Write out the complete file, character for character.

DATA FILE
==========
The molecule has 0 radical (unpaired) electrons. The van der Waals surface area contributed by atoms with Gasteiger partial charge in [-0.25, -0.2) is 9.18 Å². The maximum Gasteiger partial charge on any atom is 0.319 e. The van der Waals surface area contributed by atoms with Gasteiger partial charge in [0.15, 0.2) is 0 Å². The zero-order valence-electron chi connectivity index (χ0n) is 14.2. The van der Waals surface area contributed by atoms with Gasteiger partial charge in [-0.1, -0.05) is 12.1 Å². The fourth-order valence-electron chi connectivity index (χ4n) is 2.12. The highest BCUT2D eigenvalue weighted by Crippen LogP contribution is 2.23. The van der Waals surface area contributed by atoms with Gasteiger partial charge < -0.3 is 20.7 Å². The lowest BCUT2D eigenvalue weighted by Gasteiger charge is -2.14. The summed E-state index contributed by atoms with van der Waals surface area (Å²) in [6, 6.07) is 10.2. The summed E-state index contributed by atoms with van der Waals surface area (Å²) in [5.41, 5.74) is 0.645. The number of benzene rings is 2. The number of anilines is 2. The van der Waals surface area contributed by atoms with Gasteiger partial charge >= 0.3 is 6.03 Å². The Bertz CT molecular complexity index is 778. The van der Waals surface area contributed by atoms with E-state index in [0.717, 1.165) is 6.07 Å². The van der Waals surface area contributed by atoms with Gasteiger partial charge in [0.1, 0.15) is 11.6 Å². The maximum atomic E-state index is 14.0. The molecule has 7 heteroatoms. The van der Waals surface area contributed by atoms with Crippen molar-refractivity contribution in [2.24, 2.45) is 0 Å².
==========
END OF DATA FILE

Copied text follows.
The molecule has 0 radical (unpaired) electrons. The van der Waals surface area contributed by atoms with Gasteiger partial charge in [-0.25, -0.2) is 9.18 Å². The maximum Gasteiger partial charge on any atom is 0.319 e. The van der Waals surface area contributed by atoms with Gasteiger partial charge in [0.15, 0.2) is 0 Å². The zero-order valence-electron chi connectivity index (χ0n) is 14.2. The van der Waals surface area contributed by atoms with Gasteiger partial charge in [-0.1, -0.05) is 12.1 Å². The fourth-order valence-electron chi connectivity index (χ4n) is 2.12. The highest BCUT2D eigenvalue weighted by Crippen LogP contribution is 2.23. The van der Waals surface area contributed by atoms with Gasteiger partial charge < -0.3 is 20.7 Å². The lowest BCUT2D eigenvalue weighted by Gasteiger charge is -2.14. The summed E-state index contributed by atoms with van der Waals surface area (Å²) in [6, 6.07) is 10.2. The summed E-state index contributed by atoms with van der Waals surface area (Å²) in [5.41, 5.74) is 0.645. The number of benzene rings is 2. The number of anilines is 2. The van der Waals surface area contributed by atoms with Gasteiger partial charge >= 0.3 is 6.03 Å². The Bertz CT molecular complexity index is 778. The van der Waals surface area contributed by atoms with E-state index in [0.717, 1.165) is 6.07 Å². The van der Waals surface area contributed by atoms with Gasteiger partial charge in [0.1, 0.15) is 11.6 Å². The maximum atomic E-state index is 14.0. The molecule has 7 heteroatoms. The van der Waals surface area contributed by atoms with Crippen molar-refractivity contribution in [2.24, 2.45) is 0 Å².